A group show of paintings presented by The Minnesota Artists Exhibition Program (MAEP), entitled In Situ, opened December 21 at The Minneapolis Institute of Arts. The exhibition features new paintings by artists Jil Evans, James Holmberg, and Cristi Rinklin – three contemporary artists interested in establishing an intentional and coherent connection between their paintings and the space they occupy.
The phrase in situ, translated from the Latin, means “in the original location,” and here refers to paintings designed for a specific
place. Most painters today create individual paintings without knowing their eventual surroundings. The three artists represented
in this exhibition use color, lighting, and placement to draw attention to the individual paintings and lead the viewer through a
progression of experiences.
Evans, Holmberg and Rinklin share an interest in the relationship between abstraction and observation, the mechanics of
implying space in a painting and a trust in the process of painting as a process of discovery. However, their methods of engaging
these ideas differ dramatically.
The two large paintings by Evans are her response to the work of 18th-century Italian baroque master, Giovanni Batista Tiepolo,
whose work is characterized by the constantly shifting and disorienting articulation of space. Tiepolo’s large ceiling and wall
pieces envelop a viewer within the space they occupy. For “In Situ”, Evans sought to recreate the sensation she experienced in
the presence of Tiepolo’s work, to the extent that one of the paintings is actually suspended from the ceiling. In each work Evans
mediates the tensions between clearly defined form and spontaneous gesture. She has always been interested in how and why
certain sites and phenomena can intensify experience. In her gestural paintings, entitled Fallen Angels, Evans contrasts the
struggle between aspiration and reality through her use of large forms that embody a sense of mass which has been created
through a series of energetic brushstrokes.
James Holmberg’s luscious, large-scale paintings evoke atmospheric landscapes of primordial space. His work is sparked by an
interest in the idea of infinite space, which he recognizes at both a macro and micro level. He see an affinity between the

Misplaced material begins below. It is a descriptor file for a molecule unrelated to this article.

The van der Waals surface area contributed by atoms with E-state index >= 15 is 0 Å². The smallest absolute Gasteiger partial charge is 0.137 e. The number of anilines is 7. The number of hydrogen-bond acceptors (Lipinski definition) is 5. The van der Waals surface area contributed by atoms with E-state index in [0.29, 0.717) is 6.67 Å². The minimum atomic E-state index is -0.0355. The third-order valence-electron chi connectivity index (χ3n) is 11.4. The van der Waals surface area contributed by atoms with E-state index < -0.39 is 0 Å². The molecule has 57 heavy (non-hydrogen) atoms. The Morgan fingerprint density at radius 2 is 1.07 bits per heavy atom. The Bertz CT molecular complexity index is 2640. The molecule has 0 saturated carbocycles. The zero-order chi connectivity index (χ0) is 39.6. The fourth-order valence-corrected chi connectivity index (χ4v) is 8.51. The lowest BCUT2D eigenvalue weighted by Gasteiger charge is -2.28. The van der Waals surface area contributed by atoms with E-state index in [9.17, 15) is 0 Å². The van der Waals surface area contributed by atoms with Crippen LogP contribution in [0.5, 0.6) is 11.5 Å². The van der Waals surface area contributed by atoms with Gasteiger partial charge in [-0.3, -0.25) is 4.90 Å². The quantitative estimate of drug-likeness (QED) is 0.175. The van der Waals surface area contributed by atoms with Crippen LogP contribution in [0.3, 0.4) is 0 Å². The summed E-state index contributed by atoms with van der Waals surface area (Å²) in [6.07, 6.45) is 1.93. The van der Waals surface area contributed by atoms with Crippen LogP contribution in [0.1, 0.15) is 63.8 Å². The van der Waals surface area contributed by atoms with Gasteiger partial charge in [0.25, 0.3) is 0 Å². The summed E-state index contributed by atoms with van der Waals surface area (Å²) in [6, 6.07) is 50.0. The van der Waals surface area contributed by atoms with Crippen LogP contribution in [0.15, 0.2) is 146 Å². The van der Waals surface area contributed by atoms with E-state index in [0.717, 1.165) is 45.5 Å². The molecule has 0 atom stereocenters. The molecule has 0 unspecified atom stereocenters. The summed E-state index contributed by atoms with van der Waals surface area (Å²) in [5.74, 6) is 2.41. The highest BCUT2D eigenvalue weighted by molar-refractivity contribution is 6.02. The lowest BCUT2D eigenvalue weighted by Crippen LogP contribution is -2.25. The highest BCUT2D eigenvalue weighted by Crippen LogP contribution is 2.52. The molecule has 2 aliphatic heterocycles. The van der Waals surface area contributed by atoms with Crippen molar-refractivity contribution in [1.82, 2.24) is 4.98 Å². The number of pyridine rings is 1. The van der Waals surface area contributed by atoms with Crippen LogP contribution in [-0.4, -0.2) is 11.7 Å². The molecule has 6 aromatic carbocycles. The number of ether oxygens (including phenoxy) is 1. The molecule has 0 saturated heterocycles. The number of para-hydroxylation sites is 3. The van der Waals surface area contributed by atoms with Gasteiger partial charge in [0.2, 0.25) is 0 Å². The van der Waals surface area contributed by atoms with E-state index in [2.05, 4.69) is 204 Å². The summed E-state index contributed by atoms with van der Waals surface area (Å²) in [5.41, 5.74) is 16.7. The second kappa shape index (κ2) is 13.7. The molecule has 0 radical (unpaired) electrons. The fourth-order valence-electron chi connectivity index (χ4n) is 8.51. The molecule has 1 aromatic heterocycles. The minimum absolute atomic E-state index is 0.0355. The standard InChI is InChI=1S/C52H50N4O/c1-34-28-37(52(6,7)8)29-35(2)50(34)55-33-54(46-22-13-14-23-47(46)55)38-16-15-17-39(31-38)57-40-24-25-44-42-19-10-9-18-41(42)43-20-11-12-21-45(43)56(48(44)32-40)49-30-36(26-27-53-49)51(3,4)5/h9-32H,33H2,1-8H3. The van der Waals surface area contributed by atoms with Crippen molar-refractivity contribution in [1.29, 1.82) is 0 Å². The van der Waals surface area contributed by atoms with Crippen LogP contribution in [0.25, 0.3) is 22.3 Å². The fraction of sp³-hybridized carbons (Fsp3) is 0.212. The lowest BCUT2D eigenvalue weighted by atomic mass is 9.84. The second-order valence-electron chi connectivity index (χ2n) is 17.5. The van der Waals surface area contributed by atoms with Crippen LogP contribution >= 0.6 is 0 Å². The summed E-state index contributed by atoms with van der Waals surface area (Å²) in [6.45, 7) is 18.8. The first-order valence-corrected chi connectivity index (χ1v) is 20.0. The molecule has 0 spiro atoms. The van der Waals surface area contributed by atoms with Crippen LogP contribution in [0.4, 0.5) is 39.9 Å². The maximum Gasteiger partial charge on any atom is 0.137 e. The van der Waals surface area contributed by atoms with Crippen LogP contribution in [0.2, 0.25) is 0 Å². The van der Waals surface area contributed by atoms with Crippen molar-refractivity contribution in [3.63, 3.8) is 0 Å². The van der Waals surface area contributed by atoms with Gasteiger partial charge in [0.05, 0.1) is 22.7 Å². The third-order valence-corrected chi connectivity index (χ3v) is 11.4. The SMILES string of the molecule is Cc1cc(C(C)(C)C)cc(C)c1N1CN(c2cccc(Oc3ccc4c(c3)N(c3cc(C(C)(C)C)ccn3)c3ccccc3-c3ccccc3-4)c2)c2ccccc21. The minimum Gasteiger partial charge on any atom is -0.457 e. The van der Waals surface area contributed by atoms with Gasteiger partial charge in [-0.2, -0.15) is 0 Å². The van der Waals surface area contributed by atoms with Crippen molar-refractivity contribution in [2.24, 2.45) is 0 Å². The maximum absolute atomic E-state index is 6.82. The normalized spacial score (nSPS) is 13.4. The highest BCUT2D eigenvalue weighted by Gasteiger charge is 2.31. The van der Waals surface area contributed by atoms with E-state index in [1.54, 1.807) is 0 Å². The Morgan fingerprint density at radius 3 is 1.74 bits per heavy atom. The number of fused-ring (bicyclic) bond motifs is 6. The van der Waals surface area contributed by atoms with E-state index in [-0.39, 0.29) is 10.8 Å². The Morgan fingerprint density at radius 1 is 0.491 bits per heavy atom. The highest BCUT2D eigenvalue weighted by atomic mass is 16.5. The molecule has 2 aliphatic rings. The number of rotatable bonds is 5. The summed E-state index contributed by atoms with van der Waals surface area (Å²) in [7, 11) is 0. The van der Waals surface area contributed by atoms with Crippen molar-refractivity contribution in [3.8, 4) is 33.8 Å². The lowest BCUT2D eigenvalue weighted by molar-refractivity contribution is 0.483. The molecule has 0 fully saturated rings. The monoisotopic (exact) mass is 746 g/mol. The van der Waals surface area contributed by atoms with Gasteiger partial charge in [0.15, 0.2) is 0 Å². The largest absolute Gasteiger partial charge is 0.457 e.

sensation of openness one feels when gazing at the all-encompassing space of the sky, the vastness of an ocean, the void of the
desert, and the detail of a cell seen through a microscope. He suggests that affinity in his paintings through dramatic contrasts of
scale and focus. Situated alongside these vast canvases are smaller square paintings whose hazy color bands seem to hover in
and out of focus. This radical shift in scale hints at the ways image-gathering technologies enable us to “see” the infinitesimally
small or the incomprehensibly vast.
Cristi Rinklin’s concern with the limits of reality, cosmic space, and infinity have haunted her since childhood. Her studio is
filled with sketches, collages, and other printed ephemera. Rinkin unites these disparate elements by overlapping images and
imposing framing devices within the paintings. She creates a wonderland of holes of every variety; windows, orifices, portals, and
apertures. These filtering devices function by acknowledging that the world is viewed through the narrow lens of our own
experience. Her paintings provide a space in which contradictory elements can coexist while capitalizing on the tensions that
juxtapositions can engender. Rinklin’s oval paintings contain representational fragments and abstract elements that are
simultaneously playful and threatening. That dichotomy extends to frames painted directly onto the wall around some of the
work. Rinklin’s success lies in her ability to hold these internal contradictions in precarious balance.
These three painters are fully invested in creating work of beauty. They refute the idea that intellectual goals and visual beauty are
mutually exclusive. For them, painting can appeal to the eye and challenge the mind.
Looking Glass Landscape, 2001,
oil on canvas